Every single item in this column brought a smile to my face but the last one, which perfectly conveys the Rice I know so well, made me laugh out loud:
I don’t know much about the author, young Mr. Hanovich, other than that he wrote (very well) for the Thresher for several years and that he had quite a keen eye for the special brand of absurdity that thrives in academic institutions. His “Incidental Intelligence” column has been one of the highlights of my research on the 1960s at Rice.
Bonus: It sounds like a joke my kids might make about how old I am, but this looks like a wooden computer to me.
I would guess that the case has simulated wood-grain contact paper on it. It’s an old one, evidenced by the 8-inch floppy drives.
Almadenmike’s link shows that the Horizon had 5-1/4″ floppies, not 8″. Oops.
No, it’s really wood! I touched it.
It’s a NorthStar Horizon, made by one of the more successful (if short-lived) early Bay Area computer companies. Here’s a web about that describes it: http://oldcomputers.net/northstar-horizon.html). (Of course, there’s a Wikipedia page that gives the company history, too.)
I had a good friend who worked at NorthStar for a few years.
Here’s a tribute to a key role that NorthStar played in early-PC history: (A comment by Paul Terrell, the owner of the Byte Shop, the first computer store): “What a great product the Horizon was but North Star played a more important role in the evolution of the personal computer by designing the first floppy disk controller for the Shugart 5 1/4 inch floppy drive for the s100 bus and saved my ass at Byte Shop because I had an exclusive contract with Don Massaro the president of Shugart for the HOBBY Computer market and had no idea how we were going to interface them to anything or even more important … How were we going to control them!!! Thank GOD for Digital Research and a Disk Operating System… Love you Gary Kildall ! CPM forever…”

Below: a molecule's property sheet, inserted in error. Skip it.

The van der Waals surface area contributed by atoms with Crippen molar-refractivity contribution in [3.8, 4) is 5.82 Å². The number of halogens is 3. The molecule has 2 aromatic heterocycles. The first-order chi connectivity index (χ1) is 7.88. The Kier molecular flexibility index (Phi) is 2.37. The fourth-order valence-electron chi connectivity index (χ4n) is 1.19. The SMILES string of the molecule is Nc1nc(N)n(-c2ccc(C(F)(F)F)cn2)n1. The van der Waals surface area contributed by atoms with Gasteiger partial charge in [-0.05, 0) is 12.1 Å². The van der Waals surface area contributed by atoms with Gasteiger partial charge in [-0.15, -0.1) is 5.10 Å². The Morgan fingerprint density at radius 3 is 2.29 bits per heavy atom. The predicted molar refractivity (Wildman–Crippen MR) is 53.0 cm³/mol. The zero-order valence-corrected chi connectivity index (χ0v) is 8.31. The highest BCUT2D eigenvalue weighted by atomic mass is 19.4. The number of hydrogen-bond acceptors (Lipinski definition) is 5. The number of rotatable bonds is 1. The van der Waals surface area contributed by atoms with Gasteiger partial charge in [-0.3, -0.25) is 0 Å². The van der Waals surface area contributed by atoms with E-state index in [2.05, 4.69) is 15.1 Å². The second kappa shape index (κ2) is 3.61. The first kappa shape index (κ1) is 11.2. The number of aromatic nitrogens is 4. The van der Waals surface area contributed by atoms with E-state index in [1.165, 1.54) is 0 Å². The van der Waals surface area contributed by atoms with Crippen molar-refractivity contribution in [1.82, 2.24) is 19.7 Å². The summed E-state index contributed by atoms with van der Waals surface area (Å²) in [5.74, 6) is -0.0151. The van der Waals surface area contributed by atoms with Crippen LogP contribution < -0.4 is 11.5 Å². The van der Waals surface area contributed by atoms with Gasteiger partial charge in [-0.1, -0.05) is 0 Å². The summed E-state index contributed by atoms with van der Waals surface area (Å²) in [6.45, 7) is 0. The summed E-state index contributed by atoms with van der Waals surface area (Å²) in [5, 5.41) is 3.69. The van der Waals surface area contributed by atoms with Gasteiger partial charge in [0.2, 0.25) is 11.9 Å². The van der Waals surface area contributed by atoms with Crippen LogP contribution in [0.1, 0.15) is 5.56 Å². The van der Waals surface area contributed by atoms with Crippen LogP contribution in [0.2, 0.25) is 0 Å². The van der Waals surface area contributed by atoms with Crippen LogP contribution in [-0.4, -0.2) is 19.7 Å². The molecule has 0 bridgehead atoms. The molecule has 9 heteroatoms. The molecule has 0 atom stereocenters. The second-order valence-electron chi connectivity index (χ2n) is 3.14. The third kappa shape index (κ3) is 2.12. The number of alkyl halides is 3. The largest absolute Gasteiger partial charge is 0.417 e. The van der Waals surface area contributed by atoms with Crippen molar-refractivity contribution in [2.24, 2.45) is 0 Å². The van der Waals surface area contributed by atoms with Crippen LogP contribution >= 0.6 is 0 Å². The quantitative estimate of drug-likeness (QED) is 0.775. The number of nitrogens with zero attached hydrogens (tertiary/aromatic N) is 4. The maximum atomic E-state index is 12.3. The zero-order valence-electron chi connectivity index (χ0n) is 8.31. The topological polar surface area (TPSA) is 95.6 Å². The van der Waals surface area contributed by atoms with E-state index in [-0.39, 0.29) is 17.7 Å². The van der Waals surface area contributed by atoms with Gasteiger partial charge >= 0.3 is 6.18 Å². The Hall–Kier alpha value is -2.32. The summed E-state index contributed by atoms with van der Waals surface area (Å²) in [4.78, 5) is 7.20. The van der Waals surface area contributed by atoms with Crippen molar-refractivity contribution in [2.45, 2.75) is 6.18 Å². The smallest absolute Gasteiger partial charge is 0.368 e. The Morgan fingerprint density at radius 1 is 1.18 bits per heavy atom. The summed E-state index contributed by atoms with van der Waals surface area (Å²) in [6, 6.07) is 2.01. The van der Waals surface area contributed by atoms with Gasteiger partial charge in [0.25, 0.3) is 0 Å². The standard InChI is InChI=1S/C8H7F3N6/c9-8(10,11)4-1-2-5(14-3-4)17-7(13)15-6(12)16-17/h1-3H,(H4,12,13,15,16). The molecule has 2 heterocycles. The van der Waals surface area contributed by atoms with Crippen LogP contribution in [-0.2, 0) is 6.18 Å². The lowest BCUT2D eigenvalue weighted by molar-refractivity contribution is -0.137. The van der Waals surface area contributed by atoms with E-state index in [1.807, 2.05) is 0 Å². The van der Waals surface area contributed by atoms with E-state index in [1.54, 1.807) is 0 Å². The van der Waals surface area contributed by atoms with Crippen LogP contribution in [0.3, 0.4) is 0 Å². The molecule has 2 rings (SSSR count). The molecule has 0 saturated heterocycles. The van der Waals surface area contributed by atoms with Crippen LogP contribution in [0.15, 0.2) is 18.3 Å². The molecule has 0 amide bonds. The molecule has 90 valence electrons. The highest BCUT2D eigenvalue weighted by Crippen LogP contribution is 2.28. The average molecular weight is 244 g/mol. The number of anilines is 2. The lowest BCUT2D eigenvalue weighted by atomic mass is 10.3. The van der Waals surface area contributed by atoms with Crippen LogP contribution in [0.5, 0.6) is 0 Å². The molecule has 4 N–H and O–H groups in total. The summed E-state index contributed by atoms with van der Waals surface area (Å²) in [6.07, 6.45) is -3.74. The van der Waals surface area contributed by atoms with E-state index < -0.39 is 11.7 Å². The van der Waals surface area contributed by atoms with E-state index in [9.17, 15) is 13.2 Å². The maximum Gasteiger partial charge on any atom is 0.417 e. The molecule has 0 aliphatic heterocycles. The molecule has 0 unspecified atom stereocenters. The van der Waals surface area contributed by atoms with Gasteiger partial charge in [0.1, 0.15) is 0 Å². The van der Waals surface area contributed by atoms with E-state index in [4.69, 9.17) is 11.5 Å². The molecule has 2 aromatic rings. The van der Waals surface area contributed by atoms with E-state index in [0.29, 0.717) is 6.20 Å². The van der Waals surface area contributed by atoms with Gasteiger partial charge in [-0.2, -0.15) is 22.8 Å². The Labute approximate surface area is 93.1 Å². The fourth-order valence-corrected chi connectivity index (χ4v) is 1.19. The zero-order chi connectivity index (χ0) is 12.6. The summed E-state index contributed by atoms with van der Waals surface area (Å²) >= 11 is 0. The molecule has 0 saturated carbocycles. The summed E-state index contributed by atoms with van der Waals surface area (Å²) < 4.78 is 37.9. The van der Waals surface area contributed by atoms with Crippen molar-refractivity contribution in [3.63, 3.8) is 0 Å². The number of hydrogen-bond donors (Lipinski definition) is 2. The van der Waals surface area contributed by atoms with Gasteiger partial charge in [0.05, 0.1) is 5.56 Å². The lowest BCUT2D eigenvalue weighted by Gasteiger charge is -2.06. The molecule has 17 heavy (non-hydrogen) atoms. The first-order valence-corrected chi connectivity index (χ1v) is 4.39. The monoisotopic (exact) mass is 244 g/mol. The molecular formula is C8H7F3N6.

(Source: http://techland.time.com/2012/11/22/behold-some-of-the-first-apple-computer-photos-ever/ …. Note to Melissa: That article has Polaroid photos.)
Thanks, Mike! Do you think we should keep this?
I’d say ‘Yes’ if there was interest in having hardware for future exhibits on “Computing at Rice.” Folks in the future will amazed at how large the early PCs were … and it should also be useful to see real artifacts that can teach students about the impact of features, design, standards and business strategies in the success (and failure) of emerging technologies.
If not, I’d consult with the Computer History Museum here in Mountain View, Calif. This particular NorthStar model is not on its “Wish List” (http://www.computerhistory.org/artifactdonation/) … but it’s also not on its “Unneeded Items” list either (http://www.computerhistory.org/artifactdonation/#step2). I’m sure the CHM staff would be very helpful to fellow preservation professionals.
BTW, the latter page mentions a Houston Computer Museum, established by John R. Keys Jr. (http://www.hlctm.org/index.htm). But its website and Facebook pages haven’t been updated since 2012, so it may no longer be a going concern..
Wooden cases are fairly common on audio and electronic gear, especially from this time period. Whether for non-conductivity or aesthetic reasons, or both (my guess is both, plus it might be easier to fabricate an exact-size case from wood for a small manufacturer) I don’t know.